While Casa Nueva has been open for carryout during the pandemic, it has now decided it is safe to reopen its dine-in services, doing so Nov. 13.
Casa, 6 W. State St., will have its dine-in services in the cantina —or bar area — instead of their dining rooms. While the setup looks different, Casa staff is excited for people to visit and dine-in, Grace Corbin, Casa marketing coordinator, said.
Casa lost about half of its revenue from not having dine-in options available. This was from a number of factors, including the loss of Ohio University’s popular weekends, such as Dad’s Weekend and HOUmecoming. Whether OU students are on campus or away from campus helps to determine the amount of revenue Casa receives. The weather has also been a factor, Corbin said.
Casa is hoping to earn more with indoor dining, but it understands the community might not be ready to participate in indoor dining just yet. Some customers Corbin has spoken to have been quite apprehensive about the idea of eating indoors.
“Our main task is building confidence that they will be safe if they're here,” Corbin said.
The hours that Casa is operating during for dine-in services differ from those for carryout. Hours for dine-in services are Friday from 4 p.m. to 9 p.m., Saturday from 9 a.m. to 9 p.m. and Sunday from 9 a.m. to 3 p.m. Anyone who wants to dine inside Casa can call to make a reservation at 740-592-2016, Corbin said.
Casa’s door will remain locked so people without reservations are not able to enter. Before guests with reservations go to Casa, they are told about the policies, including that they must wear a mask. When the guests get to Casa, the door will be opened for them, Corbin said.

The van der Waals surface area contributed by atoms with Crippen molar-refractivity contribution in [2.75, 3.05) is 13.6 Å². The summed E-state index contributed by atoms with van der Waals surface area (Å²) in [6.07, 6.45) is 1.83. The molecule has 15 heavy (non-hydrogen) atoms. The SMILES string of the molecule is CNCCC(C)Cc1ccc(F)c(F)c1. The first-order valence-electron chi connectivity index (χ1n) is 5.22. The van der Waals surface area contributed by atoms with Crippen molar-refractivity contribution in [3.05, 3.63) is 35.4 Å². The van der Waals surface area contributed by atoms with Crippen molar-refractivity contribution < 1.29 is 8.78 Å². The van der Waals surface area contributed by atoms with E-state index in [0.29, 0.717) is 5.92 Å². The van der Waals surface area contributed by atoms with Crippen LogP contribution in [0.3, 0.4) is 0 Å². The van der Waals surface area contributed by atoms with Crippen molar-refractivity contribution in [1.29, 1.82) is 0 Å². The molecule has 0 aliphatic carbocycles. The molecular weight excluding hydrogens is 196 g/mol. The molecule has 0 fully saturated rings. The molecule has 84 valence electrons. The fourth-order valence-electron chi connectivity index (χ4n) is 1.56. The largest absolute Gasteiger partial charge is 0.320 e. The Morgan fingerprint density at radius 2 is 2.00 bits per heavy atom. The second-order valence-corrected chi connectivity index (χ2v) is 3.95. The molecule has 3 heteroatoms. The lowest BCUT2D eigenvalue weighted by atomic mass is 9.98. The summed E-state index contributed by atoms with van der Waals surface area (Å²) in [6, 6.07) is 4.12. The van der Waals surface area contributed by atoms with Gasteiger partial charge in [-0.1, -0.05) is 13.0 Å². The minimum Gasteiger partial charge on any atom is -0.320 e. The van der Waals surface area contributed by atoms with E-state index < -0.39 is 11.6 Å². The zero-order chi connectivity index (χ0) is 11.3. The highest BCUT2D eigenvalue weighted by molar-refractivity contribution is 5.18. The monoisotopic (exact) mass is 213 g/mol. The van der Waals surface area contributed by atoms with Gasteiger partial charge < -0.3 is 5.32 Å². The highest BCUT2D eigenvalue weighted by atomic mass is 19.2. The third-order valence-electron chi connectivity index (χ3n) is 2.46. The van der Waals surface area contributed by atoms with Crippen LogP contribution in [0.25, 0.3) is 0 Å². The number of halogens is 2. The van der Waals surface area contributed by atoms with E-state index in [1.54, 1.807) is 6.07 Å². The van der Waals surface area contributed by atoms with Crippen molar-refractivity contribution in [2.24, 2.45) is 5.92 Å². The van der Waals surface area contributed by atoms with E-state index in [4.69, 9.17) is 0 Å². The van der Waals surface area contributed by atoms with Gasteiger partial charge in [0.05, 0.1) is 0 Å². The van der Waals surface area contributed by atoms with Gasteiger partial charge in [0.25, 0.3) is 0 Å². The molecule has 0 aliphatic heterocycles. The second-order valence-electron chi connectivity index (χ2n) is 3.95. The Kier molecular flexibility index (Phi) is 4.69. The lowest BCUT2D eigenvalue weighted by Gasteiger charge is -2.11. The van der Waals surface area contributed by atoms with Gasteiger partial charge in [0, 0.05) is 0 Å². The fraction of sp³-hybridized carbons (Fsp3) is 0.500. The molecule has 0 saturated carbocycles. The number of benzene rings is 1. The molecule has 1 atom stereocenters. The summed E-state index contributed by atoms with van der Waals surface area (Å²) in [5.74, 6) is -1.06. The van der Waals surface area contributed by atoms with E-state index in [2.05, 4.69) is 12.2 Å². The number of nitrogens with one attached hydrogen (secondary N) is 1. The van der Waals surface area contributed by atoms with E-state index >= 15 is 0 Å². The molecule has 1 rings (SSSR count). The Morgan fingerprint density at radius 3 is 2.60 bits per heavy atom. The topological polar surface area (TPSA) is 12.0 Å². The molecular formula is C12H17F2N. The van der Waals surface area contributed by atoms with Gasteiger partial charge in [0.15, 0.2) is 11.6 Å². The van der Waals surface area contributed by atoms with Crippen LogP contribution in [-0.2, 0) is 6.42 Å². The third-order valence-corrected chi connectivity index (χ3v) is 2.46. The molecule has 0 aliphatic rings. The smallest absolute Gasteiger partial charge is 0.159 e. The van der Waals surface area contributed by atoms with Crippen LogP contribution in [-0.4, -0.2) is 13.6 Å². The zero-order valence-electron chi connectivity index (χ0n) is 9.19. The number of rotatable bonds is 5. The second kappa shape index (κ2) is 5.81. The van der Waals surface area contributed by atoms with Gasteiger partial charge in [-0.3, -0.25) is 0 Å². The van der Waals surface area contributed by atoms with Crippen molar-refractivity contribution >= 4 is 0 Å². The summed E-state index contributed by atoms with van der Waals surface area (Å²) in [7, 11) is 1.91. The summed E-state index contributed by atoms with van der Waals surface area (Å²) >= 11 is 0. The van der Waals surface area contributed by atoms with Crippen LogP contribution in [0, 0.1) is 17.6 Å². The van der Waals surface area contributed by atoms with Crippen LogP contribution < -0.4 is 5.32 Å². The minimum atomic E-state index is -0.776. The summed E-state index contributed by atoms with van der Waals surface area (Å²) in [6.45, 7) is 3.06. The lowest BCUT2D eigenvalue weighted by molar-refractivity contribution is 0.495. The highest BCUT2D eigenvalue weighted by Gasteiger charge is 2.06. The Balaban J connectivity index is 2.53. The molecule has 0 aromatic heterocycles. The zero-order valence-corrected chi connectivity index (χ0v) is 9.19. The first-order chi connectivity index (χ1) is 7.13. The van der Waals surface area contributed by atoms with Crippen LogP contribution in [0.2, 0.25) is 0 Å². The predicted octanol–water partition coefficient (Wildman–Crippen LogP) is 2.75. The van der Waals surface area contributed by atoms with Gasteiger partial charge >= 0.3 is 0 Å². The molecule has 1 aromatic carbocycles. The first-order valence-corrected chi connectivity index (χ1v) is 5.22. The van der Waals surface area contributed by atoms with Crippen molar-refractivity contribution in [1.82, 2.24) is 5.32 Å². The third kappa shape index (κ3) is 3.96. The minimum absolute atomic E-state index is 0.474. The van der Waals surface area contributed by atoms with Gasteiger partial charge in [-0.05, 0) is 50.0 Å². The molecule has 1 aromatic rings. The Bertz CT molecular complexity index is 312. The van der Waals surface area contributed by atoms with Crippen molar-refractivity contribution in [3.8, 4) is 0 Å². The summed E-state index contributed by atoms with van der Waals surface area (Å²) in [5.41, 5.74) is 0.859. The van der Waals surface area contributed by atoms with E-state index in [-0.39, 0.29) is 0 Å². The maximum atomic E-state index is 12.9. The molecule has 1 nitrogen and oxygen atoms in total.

Casa made its own guidelines to follow while also following the mandated rules from the Ohio Department of Health. The restaurant has a rigorous sanitation procedure for the chairs, tables and other surfaces that customers touch while they are sitting. As soon as a customer leaves a table, it gets cleaned and prepped for the next group to take over. The bathroom will be constantly hit with sanitation as well, Corbin said.
Restaurants in Athens chose on their own whether they want to keep offering carryout only, or if they want to introduce dine-in services, Jack Pepper, Athens City-County Health Department administrator, said.
Restaurants are not required to have the health department inspect it before opening. However, inspections are offered as a courtesy for restaurants if they have any questions or want to make sure their layout is good, Pepper said.
“We have worked very quickly with our local county-city health department ... and I showed them around our new dining room setup and they seemed happy about it,” Corbin said.
The Ohio Department of Health has guidelines that restaurants and bars have to follow. Face coverings must be worn at all times unless the patrons are seated and eating. Employees must wear masks as well to ensure the safety of the guests and other employees.
Face coverings must be a piece of fabric that covers the mouth, nose and chin, according to the Ohio Department of Health.
If an employee is not wearing a mask, the business must have a written justification as to why that employee is not wearing a mask, at the request of local health officials.
There should be a distance of at least six feet between the guests while they are dining and while they are waiting to be seated. If this distance cannot be managed for some reason, barriers can be used to help separate the guests. Hand washing stations must be accessible during the duration of a guest’s time in the restaurant, according to the Ohio Department of Health guidelines.
“All of our restaurants have put their best foot forward to meet or exceed the Responsible Restart Ohio Guidance, including Casa,” Pepper said in an email.